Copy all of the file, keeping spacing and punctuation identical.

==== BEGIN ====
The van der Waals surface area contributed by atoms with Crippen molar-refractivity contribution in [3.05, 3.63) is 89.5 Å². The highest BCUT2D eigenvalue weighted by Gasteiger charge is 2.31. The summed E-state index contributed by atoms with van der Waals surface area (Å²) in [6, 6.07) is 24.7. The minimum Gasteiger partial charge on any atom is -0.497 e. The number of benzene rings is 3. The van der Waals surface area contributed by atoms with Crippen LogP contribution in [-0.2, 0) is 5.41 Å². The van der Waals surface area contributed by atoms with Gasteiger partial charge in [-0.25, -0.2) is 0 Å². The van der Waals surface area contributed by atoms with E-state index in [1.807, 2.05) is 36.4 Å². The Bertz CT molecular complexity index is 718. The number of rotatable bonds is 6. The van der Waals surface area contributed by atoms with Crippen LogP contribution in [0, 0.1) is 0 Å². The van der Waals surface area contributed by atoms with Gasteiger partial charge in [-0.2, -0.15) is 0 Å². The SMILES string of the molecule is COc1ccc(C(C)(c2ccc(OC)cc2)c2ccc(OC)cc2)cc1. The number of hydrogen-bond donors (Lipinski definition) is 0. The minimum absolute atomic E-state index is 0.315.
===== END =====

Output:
The van der Waals surface area contributed by atoms with Crippen molar-refractivity contribution in [3.05, 3.63) is 89.5 Å². The highest BCUT2D eigenvalue weighted by Gasteiger charge is 2.31. The summed E-state index contributed by atoms with van der Waals surface area (Å²) in [6, 6.07) is 24.7. The minimum Gasteiger partial charge on any atom is -0.497 e. The number of benzene rings is 3. The van der Waals surface area contributed by atoms with Crippen LogP contribution in [-0.2, 0) is 5.41 Å². The van der Waals surface area contributed by atoms with Gasteiger partial charge in [-0.25, -0.2) is 0 Å². The van der Waals surface area contributed by atoms with E-state index in [1.807, 2.05) is 36.4 Å². The Bertz CT molecular complexity index is 718. The number of rotatable bonds is 6. The van der Waals surface area contributed by atoms with Crippen LogP contribution in [0, 0.1) is 0 Å². The van der Waals surface area contributed by atoms with Gasteiger partial charge in [-0.2, -0.15) is 0 Å². The SMILES string of the molecule is COc1ccc(C(C)(c2ccc(OC)cc2)c2ccc(OC)cc2)cc1. The number of hydrogen-bond donors (Lipinski definition) is 0. The minimum absolute atomic E-state index is 0.315.